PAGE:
Discussion about the representation of women in books and films isn’t exactly new, but it has become more prevalent in the last few years thanks to prominent actresses like Meryl Streep, Jennifer Lawrence, Natalie Portman and others speaking about the double standard in Hollywood. The wage gap, for example, is an issue that’s getting a lot more attention, in and out of Hollywood.
Although it wasn’t until the 2010s that The Bechdel Test found its way into mainstream film criticism, it first appeared in cartoonist Alison Bechdel’s 1985 comic, Dykes to Watch Out For. In it, two women discuss a film and one of the characters says she has a rule where she only goes to see a movie if it satisfies three main requirements:
1. The movie has to have at least two women in it,
2. who talk to each other,
3. about something besides a man.
Sounds pretty simple, right? Not exactly. According to a 2014 study by the Geena Davis Institute on Gender in Media, of 120 films made worldwide from 2010 to 2013, only 31% of named characters were female. The test has been described as “a commentary on how media representations enforce harmful gender norms” by depicting women’s relationships with men far more than any other kind of relationship. It also highlights how the media portrays a woman’s experience relevant only in the context of how she relates to men.
One of the reasons for the lack of well-rounded female characters in the movies is the low number of prominent female screenwriters and directors. That is slowly changing, but still, very few films have necessary, meaningful female characters. While the Bechdel Test is flawed and a passing score doesn’t guarantee a film is a feminist one, it’s still an interesting way to look at how women are represented in film. If you’re in the mood to watch a few movies that pass the Bechdel Test with flying colours, here are a few recent to get you started:
The Girl on the Train
Main character Rachel, played by Emily Blunt, is a recently divorced, unemployed alcoholic who becomes fixated on a seemingly perfect couple she sees from the train every morning. When the wife goes missing, Rachel becomes obsessed with figuring out what happened to her. The movie has three main female characters and a couple secondary characters who interact with each other, including to have conversations about Rachel’s obvious drinking problem, crimes that may have occurred and various career issues.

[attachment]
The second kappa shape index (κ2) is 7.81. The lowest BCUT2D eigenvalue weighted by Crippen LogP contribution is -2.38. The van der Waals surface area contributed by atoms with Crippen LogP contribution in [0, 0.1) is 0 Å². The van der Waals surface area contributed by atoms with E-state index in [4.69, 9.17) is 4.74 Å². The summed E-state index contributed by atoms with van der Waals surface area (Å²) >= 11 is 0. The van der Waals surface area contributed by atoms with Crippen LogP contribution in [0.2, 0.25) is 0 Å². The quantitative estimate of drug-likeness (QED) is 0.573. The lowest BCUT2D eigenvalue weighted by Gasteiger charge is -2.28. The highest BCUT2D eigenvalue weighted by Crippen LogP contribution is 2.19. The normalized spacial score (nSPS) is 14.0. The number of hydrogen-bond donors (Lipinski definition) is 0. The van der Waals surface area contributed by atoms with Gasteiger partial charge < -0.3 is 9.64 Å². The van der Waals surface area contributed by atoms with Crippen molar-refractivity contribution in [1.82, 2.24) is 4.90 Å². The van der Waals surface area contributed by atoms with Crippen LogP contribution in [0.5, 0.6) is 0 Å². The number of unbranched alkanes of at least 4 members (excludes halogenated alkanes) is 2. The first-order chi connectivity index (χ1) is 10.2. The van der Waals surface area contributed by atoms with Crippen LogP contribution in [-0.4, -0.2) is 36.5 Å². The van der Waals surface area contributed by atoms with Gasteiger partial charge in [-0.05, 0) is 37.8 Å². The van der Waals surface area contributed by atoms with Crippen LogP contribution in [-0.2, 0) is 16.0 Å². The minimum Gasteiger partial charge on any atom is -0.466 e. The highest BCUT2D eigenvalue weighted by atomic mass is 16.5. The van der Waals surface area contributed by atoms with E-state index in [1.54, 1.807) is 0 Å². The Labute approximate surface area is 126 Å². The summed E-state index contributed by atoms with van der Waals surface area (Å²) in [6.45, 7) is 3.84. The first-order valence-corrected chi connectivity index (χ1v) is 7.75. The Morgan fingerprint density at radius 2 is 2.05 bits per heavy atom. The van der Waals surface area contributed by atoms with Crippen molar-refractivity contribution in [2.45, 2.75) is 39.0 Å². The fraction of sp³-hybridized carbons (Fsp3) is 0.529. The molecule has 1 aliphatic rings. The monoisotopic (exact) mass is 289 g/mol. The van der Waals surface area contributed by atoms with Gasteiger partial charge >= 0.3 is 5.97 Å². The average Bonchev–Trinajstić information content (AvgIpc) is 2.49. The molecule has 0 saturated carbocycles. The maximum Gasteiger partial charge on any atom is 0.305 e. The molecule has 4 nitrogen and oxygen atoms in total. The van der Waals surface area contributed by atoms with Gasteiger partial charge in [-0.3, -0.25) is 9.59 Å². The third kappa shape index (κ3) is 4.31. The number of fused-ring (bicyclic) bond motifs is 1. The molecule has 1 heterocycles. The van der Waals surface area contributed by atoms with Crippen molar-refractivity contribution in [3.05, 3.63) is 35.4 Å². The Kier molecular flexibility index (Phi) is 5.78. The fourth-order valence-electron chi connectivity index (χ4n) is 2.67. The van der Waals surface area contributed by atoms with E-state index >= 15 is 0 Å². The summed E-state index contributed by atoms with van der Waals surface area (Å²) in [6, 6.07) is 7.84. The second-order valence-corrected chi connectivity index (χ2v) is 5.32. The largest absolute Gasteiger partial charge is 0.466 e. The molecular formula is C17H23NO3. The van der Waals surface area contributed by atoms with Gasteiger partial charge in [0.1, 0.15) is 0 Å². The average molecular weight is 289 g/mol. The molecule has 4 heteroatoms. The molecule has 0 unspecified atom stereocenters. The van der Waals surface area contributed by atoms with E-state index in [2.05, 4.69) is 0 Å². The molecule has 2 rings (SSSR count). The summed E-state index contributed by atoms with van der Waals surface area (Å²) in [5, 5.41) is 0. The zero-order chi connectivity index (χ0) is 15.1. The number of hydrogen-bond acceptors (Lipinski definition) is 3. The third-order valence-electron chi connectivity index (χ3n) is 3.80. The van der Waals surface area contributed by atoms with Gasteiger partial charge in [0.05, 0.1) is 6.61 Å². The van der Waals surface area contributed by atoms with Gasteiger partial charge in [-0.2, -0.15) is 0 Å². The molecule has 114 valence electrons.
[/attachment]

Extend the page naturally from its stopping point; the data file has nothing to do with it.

Nominated for three Oscars, Hidden Figures focuses on the real-life accomplishments of three African-American women who did critical work at NASA. Taraji P. Henson stars as Katherine G. Johnson, a mathematician who calculated flight trajectories for Project Mercury and other space missions. Janelle Monae and Octavia Spencer also star, and there are plenty of conversations between the three regarding segregation and their work.
Mad Max: Fury Road
The Mad Max franchise is known for its title character, but in this fourth instalment, the focus shifts to the female characters, including Charlize Theron’s Furiosa. In a stolen tanker, Furiosa helps a group of young women (all wives of Joe, their tyrannical leader) escape, starting an epic road war. The women have to work together to keep each other safe and escape a horrible fate. Max, played by Tom Hardy, is outnumbered by strong women in this one and he has no problem letting Furiosa take the lead.
The first half of Room takes place entirely in a tiny shack where 5-year-old Jack has lived since the day he was born. His mother, Joy (played by Brie Larson) was kidnapped and held captive for 7 years until she and Jack finally find a way to escape. While Joy is the only female character in the first half of the film, she is later reunited with her parents and they talk about how her trauma has affected their relationship. Joy’s role as a mother and as a woman who has been through a horrible ordeal are the main focuses of the film.
The Hunger Games franchise
The Hunger Games franchise may include a prominent love triangle, but that doesn’t mean it can’t have plenty of strong, female characters too. Jennifer Lawrence’s Katniss is a leader from the very beginning. She takes care of her mother and sister and even sacrifices herself to save her sister. She makes a connection with plenty of female characters across the four films and discusses big issues like war and how to save the world a lot more than she talks about which guy—Peeta or Gale— she’d rather end up with.
Although Nightcrawler focuses on Lou, (played by Jake Gylenhaal) a male freelance photographer who chases crime scenes, there are prominent female characters in the film. Rene Russo plays Nina, a morning news show director that buys Lou’s photos. She and another female news producer are conflicted about the legality of using the work on air. A female police detective investigating Lou who argues with Nina over using crime scene footage also plays a pivotal role.
Does your favourite movie pass the Bechdel Test? Tell us about it in the comments!